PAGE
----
The Tree Task Force is comprised of a cross section of the Springmill Community from various committees and chaired by the BOD. This group works together using recommendations from a certified arborist and Forever Green Landscaping Company. Much thought is given to where tree planting should be next according to the yearly budget allotment for tree renovations in Springmill. All recommendations and proposals have final approval done by the BOD.

Mark Herner has been looking into the easement areas (grass between sidewalk and road) and what can be done to return them to nice green grass. We will be asking Forever Green their suggestions which could be as simple as seeding with tall fescue, putting down some lawn soil and of course watering. This of course would be the homeowner’s responsibility and we will have more information as the months go on.

REMINDER-DO NOT FERTILIZE YOUR TREE. DO NOT HANG ANYTHING IN NEW TREES AT ANY TIME. PLEASE. You may water tree this spring if needed and definitely talk sweetly and often to your tree all year can't hurt. Call Tracey or myself for any other questions or observations on trees.

We are also asking homeowners to remove plant pots from the beds and to also remove any dead shrub or plants from the beds. Also any tree or bush in the beds that is taller than 8 feet (higher than the gutters) that they either need to be removed or trimmed.

Carolyn Bodden

Travel Group

Any questions concerning property should be in writing either by email or a note in Tracey or Julie’s mailbox.

Springmill’s first trip for 2017 is an overnight in Washington, D.C., from March 24-25. (Look for the flyer in this Sentinel.) Highlights include a guided tour of the White House Visitor Center, the Martin Luther King Jr., F.D.R, Vietnam, Korean and WWII memorials and Arlington National Cemetery.

Our next meeting is Monday, December 12th at 6:30PM. All are welcome. In the right hand column is an article from Carolyn Bodden reporting on the Tree Task Force. Julia Hambrecht

On the evening, March 24th, we will travel to the Kennedy Center to enjoy the National Symphony Pops Orchestra and “Sophisticated Ladies,” presenting 100 years of Ella and Company.

Activity Group Please join us for Coffee and Bagels on December 10th from 10-12 noon in the Clubhouse. This will be our last event for 2016. At this time you may also sign up for the SOUP & COFFEE FEST planned for January 14th, 2017. Our Springmill cooks will be serving Chili, Italian Weddding Soup and Vegetable Soup with bread; along with coffee and sweets. The cost is $5.00 per person and CASH ONLY. You also have the option of completing the flyer for the Soup and Coffee Fest in this issue of the Sentinel and leaving it in the bottom mailbox of Ann or myself. Deadline is 12/23 or capacity of 100 people. HAPPY HANUKKAH MERRY CHRISTMAS JOYFUL KWANZAA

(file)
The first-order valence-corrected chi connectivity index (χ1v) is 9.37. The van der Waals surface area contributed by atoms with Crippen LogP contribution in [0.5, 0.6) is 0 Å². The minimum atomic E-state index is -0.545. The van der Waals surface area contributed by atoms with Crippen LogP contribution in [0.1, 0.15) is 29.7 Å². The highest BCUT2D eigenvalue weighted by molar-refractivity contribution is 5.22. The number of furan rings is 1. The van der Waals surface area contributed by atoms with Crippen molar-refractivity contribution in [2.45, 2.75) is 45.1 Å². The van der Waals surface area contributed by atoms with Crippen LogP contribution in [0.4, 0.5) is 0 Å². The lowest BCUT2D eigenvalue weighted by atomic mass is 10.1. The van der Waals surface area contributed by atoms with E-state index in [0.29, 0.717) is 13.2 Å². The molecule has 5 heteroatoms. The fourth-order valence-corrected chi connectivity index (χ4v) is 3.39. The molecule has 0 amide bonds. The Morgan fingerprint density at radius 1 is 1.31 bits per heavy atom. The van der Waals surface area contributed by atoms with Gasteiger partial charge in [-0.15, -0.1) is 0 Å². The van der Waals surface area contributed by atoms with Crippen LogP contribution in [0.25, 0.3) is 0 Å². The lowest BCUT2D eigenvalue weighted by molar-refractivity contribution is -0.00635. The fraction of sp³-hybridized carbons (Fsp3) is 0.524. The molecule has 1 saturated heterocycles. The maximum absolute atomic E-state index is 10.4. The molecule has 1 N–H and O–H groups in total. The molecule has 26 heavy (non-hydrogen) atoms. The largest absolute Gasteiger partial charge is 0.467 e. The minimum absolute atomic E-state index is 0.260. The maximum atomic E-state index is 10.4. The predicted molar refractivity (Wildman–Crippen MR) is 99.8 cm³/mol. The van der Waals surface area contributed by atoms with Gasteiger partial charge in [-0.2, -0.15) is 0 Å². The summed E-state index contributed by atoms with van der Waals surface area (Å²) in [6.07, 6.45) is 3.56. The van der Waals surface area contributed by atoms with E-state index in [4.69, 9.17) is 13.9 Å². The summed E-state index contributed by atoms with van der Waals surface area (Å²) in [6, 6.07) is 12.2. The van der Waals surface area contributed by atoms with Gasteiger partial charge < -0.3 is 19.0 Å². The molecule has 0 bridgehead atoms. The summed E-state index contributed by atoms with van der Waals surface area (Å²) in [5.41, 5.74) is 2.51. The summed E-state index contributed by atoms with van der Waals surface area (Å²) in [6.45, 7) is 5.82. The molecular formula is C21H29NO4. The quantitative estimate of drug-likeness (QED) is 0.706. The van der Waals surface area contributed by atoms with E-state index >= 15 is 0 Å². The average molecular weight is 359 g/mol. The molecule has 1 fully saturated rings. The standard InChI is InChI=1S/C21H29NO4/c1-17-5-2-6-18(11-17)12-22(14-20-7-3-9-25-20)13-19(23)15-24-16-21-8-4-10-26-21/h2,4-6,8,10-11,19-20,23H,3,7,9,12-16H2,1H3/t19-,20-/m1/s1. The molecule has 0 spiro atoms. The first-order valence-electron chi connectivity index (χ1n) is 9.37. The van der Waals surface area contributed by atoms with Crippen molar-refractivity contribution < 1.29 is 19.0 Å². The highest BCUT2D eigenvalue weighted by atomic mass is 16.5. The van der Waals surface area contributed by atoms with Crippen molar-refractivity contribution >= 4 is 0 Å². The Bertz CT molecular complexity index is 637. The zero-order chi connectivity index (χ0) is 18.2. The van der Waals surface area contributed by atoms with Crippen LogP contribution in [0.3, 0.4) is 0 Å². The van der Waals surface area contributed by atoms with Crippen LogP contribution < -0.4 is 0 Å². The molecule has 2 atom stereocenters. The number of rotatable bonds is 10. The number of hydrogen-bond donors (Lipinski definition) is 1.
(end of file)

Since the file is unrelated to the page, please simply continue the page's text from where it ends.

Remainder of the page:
The cost of this great trip will be $439.00 for a double and $489.00 for a single. This amount includes the tips for the bus driver and tour guide. Join us at the Clubhouse for the sign-up on Friday, December 9, from 9:00-10:30. Betty Freeman

Just a Reminder Your Pooch is cute But his Poop is not! Clean up after your friend!!

Ann Hullinger /Claudia Garrett



Communications Committee

Notes from the Board I would like to reach out to the community and ask for support for our committees. As you know, we have the lowest HOA fees of any community that offer the amenities in which we provide. There are many reasons as to why, but one in particular is that we self-govern. Committees take over the responsibilities and tasks that would be done by management companies. This would require additional employees with salary and benefits raising the HOA fees dramatically. The hardest hit committees are MRC, Property and Clubhouse. We are asking you, the residents, to volunteer a couple of hours of your time each month and join a committee.

Wednesday, November 9, 2016 was the first meeting of the Communications Committee under its new leadership, as elected, in the October meeting. The meeting times and dates were changed. It was agreed by all in attendance that the monthly meeting of the Communications Committee would be changed to the second Wednesday of the month at 10 AM in the Craft Room. An exception will be the next meeting of the Communications Committee, which will be held at Tom Rigg’s home on Dec 13 to celebrate the Holiday season, preceded by a short business meeting. The Editorial meeting will change to the last Tuesday of the month at 9:30 AM in the members homes. (Nov 29 at 9:30AM).

I would like to take this time personally to thank three individuals who have recently left their positions as chairpersons of their respective committees. They are: Carolyn Bodden (Property), Phyllis Lichtenfield (Clubhouse) and Dick Rausch (Communications). Their dedication and hard work is to be commended.

Sonya Comstock will continue as secretary and take minutes, Diane Daigle will continue as Treasurer and keep track of expenses and income. Dick Rausch will be the new Business Manager and handle ad sales. The Treasurer’s report for October showed that our expenses exceeded our income for October, but year to date we are on schedule to make a profit that is contributed to the Springmill General Fund.

I wish everyone and their family good health and happiness for the year 2017. It’s hard to believe how fast time moves as we get older. Take every moment and cherish it, and live for today, because we never know what tomorrow will bring.

The Advertising Report showed that we had 35 advertisers in the Sentinel for October and 19 advertisers in the Directory.

On behalf of my fellow board members, we wish you Joy and Peace at the Holidays and throughout the New Year!